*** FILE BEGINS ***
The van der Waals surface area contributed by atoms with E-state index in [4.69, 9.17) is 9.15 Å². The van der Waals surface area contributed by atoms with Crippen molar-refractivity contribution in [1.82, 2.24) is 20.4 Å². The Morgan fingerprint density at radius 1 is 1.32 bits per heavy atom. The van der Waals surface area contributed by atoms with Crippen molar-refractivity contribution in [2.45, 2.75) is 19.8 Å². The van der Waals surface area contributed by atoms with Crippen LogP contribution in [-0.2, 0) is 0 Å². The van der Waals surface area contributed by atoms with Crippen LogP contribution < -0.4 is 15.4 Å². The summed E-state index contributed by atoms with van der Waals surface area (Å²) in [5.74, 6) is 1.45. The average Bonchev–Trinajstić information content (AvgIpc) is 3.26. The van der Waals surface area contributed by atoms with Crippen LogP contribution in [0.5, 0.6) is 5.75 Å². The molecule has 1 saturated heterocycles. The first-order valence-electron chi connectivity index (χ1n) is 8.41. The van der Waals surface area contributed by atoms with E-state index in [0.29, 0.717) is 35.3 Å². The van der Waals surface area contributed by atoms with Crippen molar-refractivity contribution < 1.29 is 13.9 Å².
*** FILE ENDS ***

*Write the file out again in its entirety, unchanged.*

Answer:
The van der Waals surface area contributed by atoms with E-state index in [4.69, 9.17) is 9.15 Å². The van der Waals surface area contributed by atoms with Crippen molar-refractivity contribution in [1.82, 2.24) is 20.4 Å². The Morgan fingerprint density at radius 1 is 1.32 bits per heavy atom. The van der Waals surface area contributed by atoms with Crippen molar-refractivity contribution in [2.45, 2.75) is 19.8 Å². The van der Waals surface area contributed by atoms with Crippen LogP contribution in [-0.2, 0) is 0 Å². The van der Waals surface area contributed by atoms with Crippen LogP contribution < -0.4 is 15.4 Å². The summed E-state index contributed by atoms with van der Waals surface area (Å²) in [5.74, 6) is 1.45. The average Bonchev–Trinajstić information content (AvgIpc) is 3.26. The van der Waals surface area contributed by atoms with Crippen LogP contribution in [0.5, 0.6) is 5.75 Å². The molecule has 1 saturated heterocycles. The first-order valence-electron chi connectivity index (χ1n) is 8.41. The van der Waals surface area contributed by atoms with E-state index in [0.29, 0.717) is 35.3 Å². The van der Waals surface area contributed by atoms with Crippen molar-refractivity contribution < 1.29 is 13.9 Å².